The Daily Mail reported on the unfortunate experience of Italy's Flavia Zoccari who had a split swimsuit at the Mediterranean Games in Pescara, Italy last week.
While there has been a strong worldwide outcry by coaches and athletes against the use of technical swimsuits in the pool, we have observed the effects of the controversy in the open water.
Throughout the year, including the time certain swimsuits were not allowed, it has been our observation that the best open water swimmers have continued to win.
In other words, the same swimmers who won BEFORE the controversy CONTINUED to win during the time some swimsuits were banned and AFTER the most recent FINA ruling. This has been true whether the race was a cold-water race in San Francisco Bay, a 1-mile race in England's Lake Windermere, a 10K FINA World Cup in Portugal's Atlantic Ocean or professional marathon swims in the warm rivers of Mexico and Argentina.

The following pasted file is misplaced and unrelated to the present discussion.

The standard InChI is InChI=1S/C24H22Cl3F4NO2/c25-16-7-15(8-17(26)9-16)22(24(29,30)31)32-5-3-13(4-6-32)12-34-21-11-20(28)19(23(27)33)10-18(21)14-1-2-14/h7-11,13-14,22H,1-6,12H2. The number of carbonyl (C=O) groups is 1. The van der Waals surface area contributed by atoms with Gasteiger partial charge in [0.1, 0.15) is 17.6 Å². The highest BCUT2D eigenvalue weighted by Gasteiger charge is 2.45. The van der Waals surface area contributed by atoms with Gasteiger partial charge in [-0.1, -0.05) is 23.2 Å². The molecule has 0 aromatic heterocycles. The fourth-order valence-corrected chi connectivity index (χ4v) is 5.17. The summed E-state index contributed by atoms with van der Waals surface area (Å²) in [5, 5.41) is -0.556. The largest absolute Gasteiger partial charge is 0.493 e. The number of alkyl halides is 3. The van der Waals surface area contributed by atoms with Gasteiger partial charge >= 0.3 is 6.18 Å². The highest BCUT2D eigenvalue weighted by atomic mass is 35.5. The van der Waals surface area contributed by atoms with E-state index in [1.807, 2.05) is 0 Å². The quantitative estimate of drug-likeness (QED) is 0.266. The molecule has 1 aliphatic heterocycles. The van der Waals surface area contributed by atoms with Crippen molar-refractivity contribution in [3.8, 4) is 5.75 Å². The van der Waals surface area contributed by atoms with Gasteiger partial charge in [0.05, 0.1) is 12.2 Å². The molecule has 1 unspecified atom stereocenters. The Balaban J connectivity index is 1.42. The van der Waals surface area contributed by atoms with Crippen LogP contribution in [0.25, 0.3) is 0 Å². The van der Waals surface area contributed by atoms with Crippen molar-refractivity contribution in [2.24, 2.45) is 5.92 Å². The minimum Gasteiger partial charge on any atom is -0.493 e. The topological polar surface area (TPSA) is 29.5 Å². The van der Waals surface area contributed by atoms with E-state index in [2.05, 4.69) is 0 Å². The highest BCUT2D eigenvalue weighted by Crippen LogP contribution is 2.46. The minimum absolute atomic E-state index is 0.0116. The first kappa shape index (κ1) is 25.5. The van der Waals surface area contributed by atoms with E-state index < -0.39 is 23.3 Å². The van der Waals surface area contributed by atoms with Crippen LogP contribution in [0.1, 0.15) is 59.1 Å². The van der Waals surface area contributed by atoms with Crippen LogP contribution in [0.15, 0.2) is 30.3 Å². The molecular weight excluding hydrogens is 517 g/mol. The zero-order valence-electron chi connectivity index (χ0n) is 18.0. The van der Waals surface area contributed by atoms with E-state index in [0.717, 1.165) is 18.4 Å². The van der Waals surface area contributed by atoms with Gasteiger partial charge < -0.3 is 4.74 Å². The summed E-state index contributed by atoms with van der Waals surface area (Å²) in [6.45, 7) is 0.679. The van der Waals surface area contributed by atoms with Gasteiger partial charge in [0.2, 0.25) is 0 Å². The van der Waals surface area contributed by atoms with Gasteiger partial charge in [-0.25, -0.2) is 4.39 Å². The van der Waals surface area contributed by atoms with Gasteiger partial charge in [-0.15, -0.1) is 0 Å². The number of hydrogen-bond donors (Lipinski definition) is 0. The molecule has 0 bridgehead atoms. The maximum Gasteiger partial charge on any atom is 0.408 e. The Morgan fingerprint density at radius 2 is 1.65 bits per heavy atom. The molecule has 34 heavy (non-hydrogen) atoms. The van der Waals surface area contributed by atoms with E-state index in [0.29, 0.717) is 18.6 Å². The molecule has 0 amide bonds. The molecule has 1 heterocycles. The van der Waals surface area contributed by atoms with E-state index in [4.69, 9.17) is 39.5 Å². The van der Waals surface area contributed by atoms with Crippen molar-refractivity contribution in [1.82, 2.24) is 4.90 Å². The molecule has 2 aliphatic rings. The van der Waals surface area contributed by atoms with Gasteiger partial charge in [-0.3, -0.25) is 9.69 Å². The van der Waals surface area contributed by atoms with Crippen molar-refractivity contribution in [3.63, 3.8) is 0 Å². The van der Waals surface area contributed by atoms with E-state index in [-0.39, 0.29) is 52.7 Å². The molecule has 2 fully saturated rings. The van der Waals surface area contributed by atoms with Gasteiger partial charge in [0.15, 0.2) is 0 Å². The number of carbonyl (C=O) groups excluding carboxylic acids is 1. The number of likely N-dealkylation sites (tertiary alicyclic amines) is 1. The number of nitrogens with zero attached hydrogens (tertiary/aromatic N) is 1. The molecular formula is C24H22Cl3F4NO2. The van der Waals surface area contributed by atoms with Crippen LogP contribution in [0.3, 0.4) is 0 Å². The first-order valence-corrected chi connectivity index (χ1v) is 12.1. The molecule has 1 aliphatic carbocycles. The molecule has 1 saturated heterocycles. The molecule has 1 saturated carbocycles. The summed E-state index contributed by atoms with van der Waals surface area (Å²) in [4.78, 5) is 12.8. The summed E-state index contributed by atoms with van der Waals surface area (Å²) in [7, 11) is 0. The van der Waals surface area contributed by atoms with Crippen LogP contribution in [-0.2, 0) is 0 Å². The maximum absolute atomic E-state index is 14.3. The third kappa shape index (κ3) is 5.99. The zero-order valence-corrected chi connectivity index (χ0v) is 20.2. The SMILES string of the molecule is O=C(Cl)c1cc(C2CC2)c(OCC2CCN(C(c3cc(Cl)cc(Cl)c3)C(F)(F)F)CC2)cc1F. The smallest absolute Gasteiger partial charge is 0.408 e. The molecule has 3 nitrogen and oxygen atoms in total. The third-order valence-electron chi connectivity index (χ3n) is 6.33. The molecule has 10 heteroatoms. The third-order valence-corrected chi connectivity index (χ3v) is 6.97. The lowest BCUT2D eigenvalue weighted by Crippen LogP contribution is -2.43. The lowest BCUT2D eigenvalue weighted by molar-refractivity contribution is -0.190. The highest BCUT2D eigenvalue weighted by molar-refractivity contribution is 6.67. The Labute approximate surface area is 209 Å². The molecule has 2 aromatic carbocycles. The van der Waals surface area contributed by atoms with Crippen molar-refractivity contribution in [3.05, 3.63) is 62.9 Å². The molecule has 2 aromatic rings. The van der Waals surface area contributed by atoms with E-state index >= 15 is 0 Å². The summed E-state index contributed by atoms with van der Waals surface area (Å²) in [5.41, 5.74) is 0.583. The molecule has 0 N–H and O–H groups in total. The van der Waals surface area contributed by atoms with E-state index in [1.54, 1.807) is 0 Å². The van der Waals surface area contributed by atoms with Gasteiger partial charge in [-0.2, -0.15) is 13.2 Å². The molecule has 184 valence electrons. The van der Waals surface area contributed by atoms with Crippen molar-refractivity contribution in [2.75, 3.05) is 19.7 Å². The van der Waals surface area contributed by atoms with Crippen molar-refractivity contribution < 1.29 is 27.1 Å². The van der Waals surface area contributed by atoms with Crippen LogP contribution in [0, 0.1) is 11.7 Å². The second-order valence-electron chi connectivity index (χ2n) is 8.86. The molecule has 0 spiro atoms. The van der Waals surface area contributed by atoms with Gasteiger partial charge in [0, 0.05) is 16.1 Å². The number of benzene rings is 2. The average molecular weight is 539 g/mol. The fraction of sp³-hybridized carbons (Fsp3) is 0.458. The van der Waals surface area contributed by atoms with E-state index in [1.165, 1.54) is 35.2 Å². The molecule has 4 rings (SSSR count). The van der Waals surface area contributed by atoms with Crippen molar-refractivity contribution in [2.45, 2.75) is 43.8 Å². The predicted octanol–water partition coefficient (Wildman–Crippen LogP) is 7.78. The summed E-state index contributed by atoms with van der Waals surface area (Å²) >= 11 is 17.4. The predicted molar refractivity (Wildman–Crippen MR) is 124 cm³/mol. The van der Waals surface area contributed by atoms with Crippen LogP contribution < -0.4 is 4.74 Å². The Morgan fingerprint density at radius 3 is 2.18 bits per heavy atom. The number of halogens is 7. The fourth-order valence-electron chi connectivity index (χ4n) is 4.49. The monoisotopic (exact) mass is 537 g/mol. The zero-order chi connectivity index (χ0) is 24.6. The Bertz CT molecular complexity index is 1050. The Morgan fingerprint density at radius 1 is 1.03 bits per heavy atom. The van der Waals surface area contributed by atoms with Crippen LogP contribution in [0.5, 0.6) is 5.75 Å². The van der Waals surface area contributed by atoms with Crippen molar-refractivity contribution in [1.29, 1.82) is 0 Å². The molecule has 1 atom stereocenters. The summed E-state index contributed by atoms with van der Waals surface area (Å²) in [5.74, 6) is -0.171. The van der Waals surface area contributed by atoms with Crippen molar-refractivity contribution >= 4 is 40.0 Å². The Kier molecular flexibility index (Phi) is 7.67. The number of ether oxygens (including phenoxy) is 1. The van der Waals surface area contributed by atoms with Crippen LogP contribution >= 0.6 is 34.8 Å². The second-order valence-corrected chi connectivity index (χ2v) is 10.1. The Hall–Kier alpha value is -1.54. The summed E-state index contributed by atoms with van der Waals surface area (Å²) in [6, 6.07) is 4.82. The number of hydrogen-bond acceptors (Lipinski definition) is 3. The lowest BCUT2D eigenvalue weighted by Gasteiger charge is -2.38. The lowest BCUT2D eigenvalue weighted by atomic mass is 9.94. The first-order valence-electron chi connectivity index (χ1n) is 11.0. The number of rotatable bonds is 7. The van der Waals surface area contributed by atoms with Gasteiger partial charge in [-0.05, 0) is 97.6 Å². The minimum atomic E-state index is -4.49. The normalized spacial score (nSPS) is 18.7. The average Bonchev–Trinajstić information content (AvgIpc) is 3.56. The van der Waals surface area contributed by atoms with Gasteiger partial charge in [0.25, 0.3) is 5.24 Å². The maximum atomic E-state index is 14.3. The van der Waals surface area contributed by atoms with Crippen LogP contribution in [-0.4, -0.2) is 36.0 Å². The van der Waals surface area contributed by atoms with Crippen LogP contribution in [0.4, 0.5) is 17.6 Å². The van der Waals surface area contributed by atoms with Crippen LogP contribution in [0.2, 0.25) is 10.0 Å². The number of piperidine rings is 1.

Winning remains the ultimate goal of the world's elite open water swimmers - as opposed to setting world records or achieving best times in the pool.
As the technical swimsuit issue continues on the pool deck in Indianapolis at the USA Swimming national championships this week and in Rome at the World Swimming Championships this month, we hear that most open water swimmers have already determined what works best for them. And, if the recent past is a precursor to the future, it seems that the best swimmers will continue to win in the open water, effectively holding off their competitors no matter what the conditions are.
In summary, it seems to us that the heart of a champion still counts for a lot in head-to-head racing.
Copyright © 2009 by World Open Water Swimming Association